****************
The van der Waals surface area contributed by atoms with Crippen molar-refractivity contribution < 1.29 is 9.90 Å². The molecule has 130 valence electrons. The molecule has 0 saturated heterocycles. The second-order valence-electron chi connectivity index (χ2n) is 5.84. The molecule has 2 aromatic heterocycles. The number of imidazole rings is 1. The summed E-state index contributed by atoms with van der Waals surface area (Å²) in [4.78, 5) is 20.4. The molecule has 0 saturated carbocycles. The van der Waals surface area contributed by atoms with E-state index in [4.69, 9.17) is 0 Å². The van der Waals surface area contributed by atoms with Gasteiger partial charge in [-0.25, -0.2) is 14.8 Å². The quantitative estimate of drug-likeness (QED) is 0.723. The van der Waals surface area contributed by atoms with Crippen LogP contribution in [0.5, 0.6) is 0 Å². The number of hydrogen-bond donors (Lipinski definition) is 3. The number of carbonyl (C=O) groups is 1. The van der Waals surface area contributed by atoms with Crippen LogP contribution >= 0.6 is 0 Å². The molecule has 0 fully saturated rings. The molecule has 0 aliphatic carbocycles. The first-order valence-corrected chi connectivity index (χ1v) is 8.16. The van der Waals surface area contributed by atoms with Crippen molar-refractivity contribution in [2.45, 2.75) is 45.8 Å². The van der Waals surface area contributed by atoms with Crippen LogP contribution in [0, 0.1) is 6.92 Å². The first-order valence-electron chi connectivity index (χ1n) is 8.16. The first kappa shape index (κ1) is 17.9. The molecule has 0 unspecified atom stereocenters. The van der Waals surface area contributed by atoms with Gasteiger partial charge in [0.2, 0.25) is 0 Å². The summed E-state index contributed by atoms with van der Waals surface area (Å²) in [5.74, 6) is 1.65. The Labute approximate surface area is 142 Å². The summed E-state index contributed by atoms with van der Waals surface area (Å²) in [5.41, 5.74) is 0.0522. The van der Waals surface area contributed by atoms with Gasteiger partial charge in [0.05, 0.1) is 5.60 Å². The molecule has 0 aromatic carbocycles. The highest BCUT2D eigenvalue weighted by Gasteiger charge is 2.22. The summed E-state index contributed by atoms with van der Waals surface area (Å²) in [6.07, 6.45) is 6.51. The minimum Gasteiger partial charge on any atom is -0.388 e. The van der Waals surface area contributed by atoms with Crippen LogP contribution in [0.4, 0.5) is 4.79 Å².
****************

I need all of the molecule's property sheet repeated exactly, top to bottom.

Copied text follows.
The van der Waals surface area contributed by atoms with Crippen molar-refractivity contribution < 1.29 is 9.90 Å². The molecule has 130 valence electrons. The molecule has 0 saturated heterocycles. The second-order valence-electron chi connectivity index (χ2n) is 5.84. The molecule has 2 aromatic heterocycles. The number of imidazole rings is 1. The summed E-state index contributed by atoms with van der Waals surface area (Å²) in [4.78, 5) is 20.4. The molecule has 0 saturated carbocycles. The van der Waals surface area contributed by atoms with E-state index in [4.69, 9.17) is 0 Å². The van der Waals surface area contributed by atoms with Gasteiger partial charge in [-0.25, -0.2) is 14.8 Å². The quantitative estimate of drug-likeness (QED) is 0.723. The van der Waals surface area contributed by atoms with Crippen LogP contribution in [0.5, 0.6) is 0 Å². The number of hydrogen-bond donors (Lipinski definition) is 3. The number of carbonyl (C=O) groups is 1. The van der Waals surface area contributed by atoms with Crippen LogP contribution >= 0.6 is 0 Å². The molecule has 0 fully saturated rings. The molecule has 0 aliphatic carbocycles. The first-order valence-corrected chi connectivity index (χ1v) is 8.16. The van der Waals surface area contributed by atoms with Crippen molar-refractivity contribution in [2.45, 2.75) is 45.8 Å². The van der Waals surface area contributed by atoms with Crippen LogP contribution in [0, 0.1) is 6.92 Å². The first-order valence-electron chi connectivity index (χ1n) is 8.16. The first kappa shape index (κ1) is 17.9. The molecule has 0 unspecified atom stereocenters. The van der Waals surface area contributed by atoms with Gasteiger partial charge in [0.2, 0.25) is 0 Å². The summed E-state index contributed by atoms with van der Waals surface area (Å²) in [5.74, 6) is 1.65. The Labute approximate surface area is 142 Å². The summed E-state index contributed by atoms with van der Waals surface area (Å²) in [5.41, 5.74) is 0.0522. The van der Waals surface area contributed by atoms with Gasteiger partial charge in [0.05, 0.1) is 5.60 Å². The molecule has 0 aromatic carbocycles. The highest BCUT2D eigenvalue weighted by Gasteiger charge is 2.22. The summed E-state index contributed by atoms with van der Waals surface area (Å²) in [6.07, 6.45) is 6.51. The minimum Gasteiger partial charge on any atom is -0.388 e. The van der Waals surface area contributed by atoms with Crippen LogP contribution in [0.4, 0.5) is 4.79 Å².